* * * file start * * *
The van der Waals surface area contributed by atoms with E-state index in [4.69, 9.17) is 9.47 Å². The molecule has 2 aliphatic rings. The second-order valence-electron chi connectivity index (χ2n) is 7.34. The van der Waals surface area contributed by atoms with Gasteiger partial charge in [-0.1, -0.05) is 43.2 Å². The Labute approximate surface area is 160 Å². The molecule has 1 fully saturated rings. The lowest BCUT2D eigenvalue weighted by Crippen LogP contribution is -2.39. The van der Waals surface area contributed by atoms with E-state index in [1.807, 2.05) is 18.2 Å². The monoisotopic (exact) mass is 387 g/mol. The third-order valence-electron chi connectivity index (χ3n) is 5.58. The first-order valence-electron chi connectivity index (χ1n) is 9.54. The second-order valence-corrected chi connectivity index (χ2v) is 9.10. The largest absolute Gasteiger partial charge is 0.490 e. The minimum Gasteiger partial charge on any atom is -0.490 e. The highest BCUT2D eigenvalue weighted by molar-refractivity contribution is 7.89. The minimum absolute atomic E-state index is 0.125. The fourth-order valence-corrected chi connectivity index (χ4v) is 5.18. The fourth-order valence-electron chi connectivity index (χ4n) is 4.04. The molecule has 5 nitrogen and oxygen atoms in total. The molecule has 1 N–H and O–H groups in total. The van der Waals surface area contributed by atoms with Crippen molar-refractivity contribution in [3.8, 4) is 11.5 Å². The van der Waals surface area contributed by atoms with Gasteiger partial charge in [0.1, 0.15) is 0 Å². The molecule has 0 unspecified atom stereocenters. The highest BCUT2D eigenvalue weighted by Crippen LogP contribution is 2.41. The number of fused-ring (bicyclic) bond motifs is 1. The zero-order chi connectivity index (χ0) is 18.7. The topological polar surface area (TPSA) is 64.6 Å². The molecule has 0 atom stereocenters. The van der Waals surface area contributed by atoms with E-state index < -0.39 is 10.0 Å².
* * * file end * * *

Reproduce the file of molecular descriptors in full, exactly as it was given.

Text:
The van der Waals surface area contributed by atoms with E-state index in [4.69, 9.17) is 9.47 Å². The molecule has 2 aliphatic rings. The second-order valence-electron chi connectivity index (χ2n) is 7.34. The van der Waals surface area contributed by atoms with Gasteiger partial charge in [-0.1, -0.05) is 43.2 Å². The Labute approximate surface area is 160 Å². The molecule has 1 fully saturated rings. The lowest BCUT2D eigenvalue weighted by Crippen LogP contribution is -2.39. The van der Waals surface area contributed by atoms with E-state index in [1.807, 2.05) is 18.2 Å². The monoisotopic (exact) mass is 387 g/mol. The third-order valence-electron chi connectivity index (χ3n) is 5.58. The first-order valence-electron chi connectivity index (χ1n) is 9.54. The second-order valence-corrected chi connectivity index (χ2v) is 9.10. The largest absolute Gasteiger partial charge is 0.490 e. The minimum Gasteiger partial charge on any atom is -0.490 e. The highest BCUT2D eigenvalue weighted by molar-refractivity contribution is 7.89. The minimum absolute atomic E-state index is 0.125. The fourth-order valence-corrected chi connectivity index (χ4v) is 5.18. The fourth-order valence-electron chi connectivity index (χ4n) is 4.04. The molecule has 5 nitrogen and oxygen atoms in total. The molecule has 1 N–H and O–H groups in total. The van der Waals surface area contributed by atoms with Crippen molar-refractivity contribution in [3.8, 4) is 11.5 Å². The van der Waals surface area contributed by atoms with Gasteiger partial charge in [0.1, 0.15) is 0 Å². The molecule has 0 unspecified atom stereocenters. The highest BCUT2D eigenvalue weighted by Crippen LogP contribution is 2.41. The number of fused-ring (bicyclic) bond motifs is 1. The zero-order chi connectivity index (χ0) is 18.7. The topological polar surface area (TPSA) is 64.6 Å². The molecule has 0 atom stereocenters. The van der Waals surface area contributed by atoms with E-state index < -0.39 is 10.0 Å².